You love buying your shirts when they go on sale. And who can resist a buy-one-get-one-free offer? So when our stocks go on sale, why do we bemoan their low prices?

Smart investors like Warren Buffett or Marty Whitman love it when their stocks are suddenly selling at bargain-basement prices. For them, these companies become no-brainer buys.

The investors in the Motley Fool CAPS community also like a bargain, apparently. Below, you'll find three companies whose shares are selling at least 50% below their 52-week highs but that still earn high honors from our investor-intelligence database. Consider it a BOGO sale on stocks.

Stock

CAPS Rating (out of 5)

% Off  12-Month High

Alvarion (Nasdaq: ALVR)

****

55%

Duoyuan Global Water (NYSE: DGW)

****

77%

Trident Microsystems (Nasdaq: TRID)

****

59%

Naturally, we want you to look a bit closer at these stocks before buying. You can get low-priced appliances in the dent-and-ding section of your home-remodeling superstore, but their quality might not be so good. Same thing here: Make sure there's nothing seriously wrong with the company before you plug it in to your portfolio.

Take two; they're small
Investors in Alvarion maintain their own upbeat opinions, despite the so-called death of WiMAX. More than 1,000 CAPS members have weighed in on the wireless broadband systems provider, and 97% say that Alvarion still has the chance to be a monster stock.

But how much longer can Alvarion hang on? Sprint Nextel (NYSE: S) introduced the first 4G 3-D smartphone (no special glasses required!), but after AT&T (NYSE: T) moved to gobble up T-Mobile, the market has a pretty dim view of Sprint's own prospects. A year ago, Sprint unveiled the first WiMax phone, and while its new version is also WiMax-capable, the previous version didn't do much to help the industry.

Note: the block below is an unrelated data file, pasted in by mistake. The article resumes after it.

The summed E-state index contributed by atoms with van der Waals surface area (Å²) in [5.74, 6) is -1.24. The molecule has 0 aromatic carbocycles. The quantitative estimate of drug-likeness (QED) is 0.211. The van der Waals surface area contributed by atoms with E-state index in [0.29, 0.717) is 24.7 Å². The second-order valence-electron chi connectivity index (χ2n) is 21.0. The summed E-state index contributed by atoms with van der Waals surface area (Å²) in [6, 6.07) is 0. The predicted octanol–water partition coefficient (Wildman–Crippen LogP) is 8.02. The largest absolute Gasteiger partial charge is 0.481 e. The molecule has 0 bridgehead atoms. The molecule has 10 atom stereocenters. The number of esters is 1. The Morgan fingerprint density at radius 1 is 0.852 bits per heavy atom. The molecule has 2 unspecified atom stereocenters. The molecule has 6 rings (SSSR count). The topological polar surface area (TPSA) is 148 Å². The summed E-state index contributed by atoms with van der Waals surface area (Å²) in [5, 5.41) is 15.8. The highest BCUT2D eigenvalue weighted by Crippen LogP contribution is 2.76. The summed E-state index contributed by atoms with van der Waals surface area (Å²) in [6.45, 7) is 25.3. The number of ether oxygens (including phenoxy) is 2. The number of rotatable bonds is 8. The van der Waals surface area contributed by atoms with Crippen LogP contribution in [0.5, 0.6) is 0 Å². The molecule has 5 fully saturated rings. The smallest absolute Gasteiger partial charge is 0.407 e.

Alvarion said last month that it was going hack away at employee counts and restructure the company in the face of continuing losses. Even if it's able to turn a profit -- and as one analyst notes, cut enough personnel and it will be profitable -- what sort of revenues will it be able to generate?

Add the WiMax specialist to the Fool's free portfolio tracker and keep tabs on whether Alvarion is able to survive the adoption of rival LTE technology.

A reserve player
There's a stench hanging over Chinese small-cap wastewater-treatment stocks, and it's not from the sewage they're filtering. RINO International, China Valve Technology (Nasdaq: CVVT), and Duoyuan Global Water have cast a pall over water-conservation companies in the country because of financial shenanigans, but in the case of Duoyuan, it's guilt by association because of actions taken by a wayward printing affiliate. The excess of bearish views suggests that where there's smoke at one company, there's bound to be fire at the others.

Despite a 14% increase in revenues for Duoyuan Global that generated a 21% jump in profits, the results missed analyst expectations and the company had to delay yet again the startup of a new manufacturing facility until sometime in the third quarter. The company had originally planned on opening the facility in the first quarter of 2011, but that's been pushed back and Duoyuan needs to commit even more resources to the project.